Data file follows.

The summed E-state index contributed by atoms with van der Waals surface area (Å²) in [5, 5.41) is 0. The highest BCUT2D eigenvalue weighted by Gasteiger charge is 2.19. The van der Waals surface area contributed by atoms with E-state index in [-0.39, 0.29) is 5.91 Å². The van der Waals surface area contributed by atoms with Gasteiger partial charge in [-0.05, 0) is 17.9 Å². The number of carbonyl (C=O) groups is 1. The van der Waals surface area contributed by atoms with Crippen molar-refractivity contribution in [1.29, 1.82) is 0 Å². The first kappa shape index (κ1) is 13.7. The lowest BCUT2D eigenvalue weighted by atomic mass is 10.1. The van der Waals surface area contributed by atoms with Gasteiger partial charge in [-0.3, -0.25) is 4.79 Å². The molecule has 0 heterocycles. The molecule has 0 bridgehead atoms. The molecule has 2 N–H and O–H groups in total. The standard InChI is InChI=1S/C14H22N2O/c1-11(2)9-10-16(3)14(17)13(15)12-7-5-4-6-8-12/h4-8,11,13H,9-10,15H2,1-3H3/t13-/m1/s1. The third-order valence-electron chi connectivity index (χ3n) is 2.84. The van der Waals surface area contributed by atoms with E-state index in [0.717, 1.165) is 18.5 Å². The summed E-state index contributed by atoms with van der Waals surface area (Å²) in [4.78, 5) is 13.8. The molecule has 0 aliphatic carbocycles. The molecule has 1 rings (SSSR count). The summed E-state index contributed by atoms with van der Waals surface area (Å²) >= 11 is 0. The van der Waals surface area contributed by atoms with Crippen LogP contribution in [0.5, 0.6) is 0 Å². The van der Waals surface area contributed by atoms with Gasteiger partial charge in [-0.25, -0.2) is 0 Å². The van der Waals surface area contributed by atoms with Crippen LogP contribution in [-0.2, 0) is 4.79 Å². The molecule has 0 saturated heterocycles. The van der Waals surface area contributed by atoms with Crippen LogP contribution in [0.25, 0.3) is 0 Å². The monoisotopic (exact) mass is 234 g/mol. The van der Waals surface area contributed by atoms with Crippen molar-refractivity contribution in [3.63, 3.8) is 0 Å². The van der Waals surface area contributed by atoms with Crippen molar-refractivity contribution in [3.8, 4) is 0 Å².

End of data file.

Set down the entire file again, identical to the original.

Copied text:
The summed E-state index contributed by atoms with van der Waals surface area (Å²) in [5, 5.41) is 0. The highest BCUT2D eigenvalue weighted by Gasteiger charge is 2.19. The van der Waals surface area contributed by atoms with E-state index in [-0.39, 0.29) is 5.91 Å². The van der Waals surface area contributed by atoms with Gasteiger partial charge in [-0.05, 0) is 17.9 Å². The number of carbonyl (C=O) groups is 1. The van der Waals surface area contributed by atoms with Crippen molar-refractivity contribution in [1.29, 1.82) is 0 Å². The first kappa shape index (κ1) is 13.7. The lowest BCUT2D eigenvalue weighted by atomic mass is 10.1. The van der Waals surface area contributed by atoms with Gasteiger partial charge in [-0.3, -0.25) is 4.79 Å². The molecule has 0 heterocycles. The molecule has 0 bridgehead atoms. The molecule has 2 N–H and O–H groups in total. The standard InChI is InChI=1S/C14H22N2O/c1-11(2)9-10-16(3)14(17)13(15)12-7-5-4-6-8-12/h4-8,11,13H,9-10,15H2,1-3H3/t13-/m1/s1. The third-order valence-electron chi connectivity index (χ3n) is 2.84. The van der Waals surface area contributed by atoms with E-state index in [0.717, 1.165) is 18.5 Å². The summed E-state index contributed by atoms with van der Waals surface area (Å²) in [4.78, 5) is 13.8. The molecule has 0 aliphatic carbocycles. The molecule has 1 rings (SSSR count). The summed E-state index contributed by atoms with van der Waals surface area (Å²) >= 11 is 0. The van der Waals surface area contributed by atoms with Crippen LogP contribution in [0.5, 0.6) is 0 Å². The van der Waals surface area contributed by atoms with Gasteiger partial charge in [-0.25, -0.2) is 0 Å². The van der Waals surface area contributed by atoms with Crippen LogP contribution in [-0.2, 0) is 4.79 Å². The molecule has 0 saturated heterocycles. The van der Waals surface area contributed by atoms with Crippen LogP contribution in [0.25, 0.3) is 0 Å². The monoisotopic (exact) mass is 234 g/mol. The van der Waals surface area contributed by atoms with Crippen molar-refractivity contribution in [3.63, 3.8) is 0 Å². The van der Waals surface area contributed by atoms with Crippen molar-refractivity contribution in [3.8, 4) is 0 Å².